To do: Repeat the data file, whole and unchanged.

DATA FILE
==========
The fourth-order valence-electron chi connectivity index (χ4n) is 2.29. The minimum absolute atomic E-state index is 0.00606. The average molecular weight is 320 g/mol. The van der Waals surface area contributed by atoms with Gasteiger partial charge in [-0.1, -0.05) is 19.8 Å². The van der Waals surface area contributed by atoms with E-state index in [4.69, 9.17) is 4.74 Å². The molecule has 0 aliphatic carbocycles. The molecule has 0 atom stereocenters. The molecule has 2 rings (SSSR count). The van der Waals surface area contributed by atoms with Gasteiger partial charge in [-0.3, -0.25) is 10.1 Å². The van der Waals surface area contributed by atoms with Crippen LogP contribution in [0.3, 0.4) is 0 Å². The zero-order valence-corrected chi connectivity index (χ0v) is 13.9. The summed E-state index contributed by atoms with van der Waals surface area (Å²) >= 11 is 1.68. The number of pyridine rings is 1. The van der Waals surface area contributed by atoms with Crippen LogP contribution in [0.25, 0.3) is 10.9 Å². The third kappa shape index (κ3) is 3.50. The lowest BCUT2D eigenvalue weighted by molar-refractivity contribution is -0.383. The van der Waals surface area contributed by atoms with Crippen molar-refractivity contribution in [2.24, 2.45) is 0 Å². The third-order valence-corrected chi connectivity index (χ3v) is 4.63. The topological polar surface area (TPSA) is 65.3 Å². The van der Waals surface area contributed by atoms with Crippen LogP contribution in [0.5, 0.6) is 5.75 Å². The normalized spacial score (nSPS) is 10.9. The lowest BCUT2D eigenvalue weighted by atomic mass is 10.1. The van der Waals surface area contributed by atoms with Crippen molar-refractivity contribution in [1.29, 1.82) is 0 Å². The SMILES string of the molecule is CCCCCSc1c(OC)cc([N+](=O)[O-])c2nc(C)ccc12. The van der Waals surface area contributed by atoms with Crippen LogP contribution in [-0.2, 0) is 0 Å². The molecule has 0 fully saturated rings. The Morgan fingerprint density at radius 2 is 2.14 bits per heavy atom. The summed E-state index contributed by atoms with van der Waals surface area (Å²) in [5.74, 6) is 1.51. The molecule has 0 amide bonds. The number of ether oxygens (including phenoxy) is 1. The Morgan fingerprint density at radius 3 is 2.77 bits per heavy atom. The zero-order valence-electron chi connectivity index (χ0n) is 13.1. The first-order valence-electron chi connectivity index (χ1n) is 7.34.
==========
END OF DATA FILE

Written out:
The fourth-order valence-electron chi connectivity index (χ4n) is 2.29. The minimum absolute atomic E-state index is 0.00606. The average molecular weight is 320 g/mol. The van der Waals surface area contributed by atoms with Gasteiger partial charge in [-0.1, -0.05) is 19.8 Å². The van der Waals surface area contributed by atoms with E-state index in [4.69, 9.17) is 4.74 Å². The molecule has 0 aliphatic carbocycles. The molecule has 0 atom stereocenters. The molecule has 2 rings (SSSR count). The van der Waals surface area contributed by atoms with Gasteiger partial charge in [-0.3, -0.25) is 10.1 Å². The van der Waals surface area contributed by atoms with Crippen LogP contribution in [0.3, 0.4) is 0 Å². The zero-order valence-corrected chi connectivity index (χ0v) is 13.9. The summed E-state index contributed by atoms with van der Waals surface area (Å²) >= 11 is 1.68. The number of pyridine rings is 1. The van der Waals surface area contributed by atoms with Crippen LogP contribution in [0.25, 0.3) is 10.9 Å². The third kappa shape index (κ3) is 3.50. The lowest BCUT2D eigenvalue weighted by molar-refractivity contribution is -0.383. The van der Waals surface area contributed by atoms with Crippen molar-refractivity contribution in [2.24, 2.45) is 0 Å². The third-order valence-corrected chi connectivity index (χ3v) is 4.63. The topological polar surface area (TPSA) is 65.3 Å². The van der Waals surface area contributed by atoms with Crippen LogP contribution in [0.5, 0.6) is 5.75 Å². The normalized spacial score (nSPS) is 10.9. The lowest BCUT2D eigenvalue weighted by atomic mass is 10.1. The van der Waals surface area contributed by atoms with Crippen molar-refractivity contribution in [1.29, 1.82) is 0 Å². The SMILES string of the molecule is CCCCCSc1c(OC)cc([N+](=O)[O-])c2nc(C)ccc12. The van der Waals surface area contributed by atoms with Crippen LogP contribution in [-0.2, 0) is 0 Å². The molecule has 0 fully saturated rings. The Morgan fingerprint density at radius 2 is 2.14 bits per heavy atom. The summed E-state index contributed by atoms with van der Waals surface area (Å²) in [5.74, 6) is 1.51. The molecule has 0 amide bonds. The number of ether oxygens (including phenoxy) is 1. The Morgan fingerprint density at radius 3 is 2.77 bits per heavy atom. The zero-order valence-electron chi connectivity index (χ0n) is 13.1. The first-order valence-electron chi connectivity index (χ1n) is 7.34.